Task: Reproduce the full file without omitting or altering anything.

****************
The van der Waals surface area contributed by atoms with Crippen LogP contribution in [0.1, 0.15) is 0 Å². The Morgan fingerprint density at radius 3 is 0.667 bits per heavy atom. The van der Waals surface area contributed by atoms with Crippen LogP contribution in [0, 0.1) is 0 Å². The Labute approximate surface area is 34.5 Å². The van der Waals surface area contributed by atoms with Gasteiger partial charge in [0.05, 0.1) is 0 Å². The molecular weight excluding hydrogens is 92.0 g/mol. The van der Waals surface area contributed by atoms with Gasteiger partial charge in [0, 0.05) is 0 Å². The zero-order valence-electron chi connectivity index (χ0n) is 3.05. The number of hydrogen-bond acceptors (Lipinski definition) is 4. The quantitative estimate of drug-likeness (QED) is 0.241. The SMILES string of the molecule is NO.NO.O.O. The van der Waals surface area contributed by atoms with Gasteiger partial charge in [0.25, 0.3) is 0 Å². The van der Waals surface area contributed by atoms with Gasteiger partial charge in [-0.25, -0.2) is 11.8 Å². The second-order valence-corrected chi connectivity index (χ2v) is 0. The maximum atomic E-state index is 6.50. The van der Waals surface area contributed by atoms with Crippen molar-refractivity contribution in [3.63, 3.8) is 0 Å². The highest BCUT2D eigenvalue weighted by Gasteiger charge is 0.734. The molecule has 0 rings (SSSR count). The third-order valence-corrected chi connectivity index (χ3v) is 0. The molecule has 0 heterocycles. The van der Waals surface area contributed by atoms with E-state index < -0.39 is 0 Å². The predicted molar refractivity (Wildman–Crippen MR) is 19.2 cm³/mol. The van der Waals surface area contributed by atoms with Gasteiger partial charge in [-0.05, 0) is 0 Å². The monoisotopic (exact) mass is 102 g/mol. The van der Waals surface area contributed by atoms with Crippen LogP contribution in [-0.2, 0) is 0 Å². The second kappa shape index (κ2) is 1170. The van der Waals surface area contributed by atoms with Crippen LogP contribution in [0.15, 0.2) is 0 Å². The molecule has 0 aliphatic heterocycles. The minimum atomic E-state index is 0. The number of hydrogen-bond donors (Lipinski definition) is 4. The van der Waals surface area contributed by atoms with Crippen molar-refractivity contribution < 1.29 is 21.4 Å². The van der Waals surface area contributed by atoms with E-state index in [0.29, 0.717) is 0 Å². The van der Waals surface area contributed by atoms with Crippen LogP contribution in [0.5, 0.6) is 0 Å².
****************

The van der Waals surface area contributed by atoms with Crippen LogP contribution in [0.1, 0.15) is 0 Å². The Morgan fingerprint density at radius 3 is 0.667 bits per heavy atom. The van der Waals surface area contributed by atoms with Crippen LogP contribution in [0, 0.1) is 0 Å². The Labute approximate surface area is 34.5 Å². The van der Waals surface area contributed by atoms with Gasteiger partial charge in [0.05, 0.1) is 0 Å². The molecular weight excluding hydrogens is 92.0 g/mol. The van der Waals surface area contributed by atoms with Gasteiger partial charge in [0, 0.05) is 0 Å². The zero-order valence-electron chi connectivity index (χ0n) is 3.05. The number of hydrogen-bond acceptors (Lipinski definition) is 4. The quantitative estimate of drug-likeness (QED) is 0.241. The SMILES string of the molecule is NO.NO.O.O. The van der Waals surface area contributed by atoms with Gasteiger partial charge in [0.25, 0.3) is 0 Å². The van der Waals surface area contributed by atoms with Gasteiger partial charge in [-0.25, -0.2) is 11.8 Å². The second-order valence-corrected chi connectivity index (χ2v) is 0. The maximum atomic E-state index is 6.50. The van der Waals surface area contributed by atoms with Crippen molar-refractivity contribution in [3.63, 3.8) is 0 Å². The highest BCUT2D eigenvalue weighted by Gasteiger charge is 0.734. The molecule has 0 rings (SSSR count). The third-order valence-corrected chi connectivity index (χ3v) is 0. The molecule has 0 heterocycles. The van der Waals surface area contributed by atoms with E-state index < -0.39 is 0 Å². The predicted molar refractivity (Wildman–Crippen MR) is 19.2 cm³/mol. The van der Waals surface area contributed by atoms with Gasteiger partial charge in [-0.05, 0) is 0 Å². The monoisotopic (exact) mass is 102 g/mol. The van der Waals surface area contributed by atoms with Crippen LogP contribution in [-0.2, 0) is 0 Å². The second kappa shape index (κ2) is 1170. The van der Waals surface area contributed by atoms with Crippen LogP contribution in [0.15, 0.2) is 0 Å². The molecule has 0 aliphatic heterocycles. The minimum atomic E-state index is 0. The number of hydrogen-bond donors (Lipinski definition) is 4. The van der Waals surface area contributed by atoms with Crippen molar-refractivity contribution < 1.29 is 21.4 Å². The van der Waals surface area contributed by atoms with E-state index in [0.29, 0.717) is 0 Å². The van der Waals surface area contributed by atoms with Crippen LogP contribution in [0.5, 0.6) is 0 Å².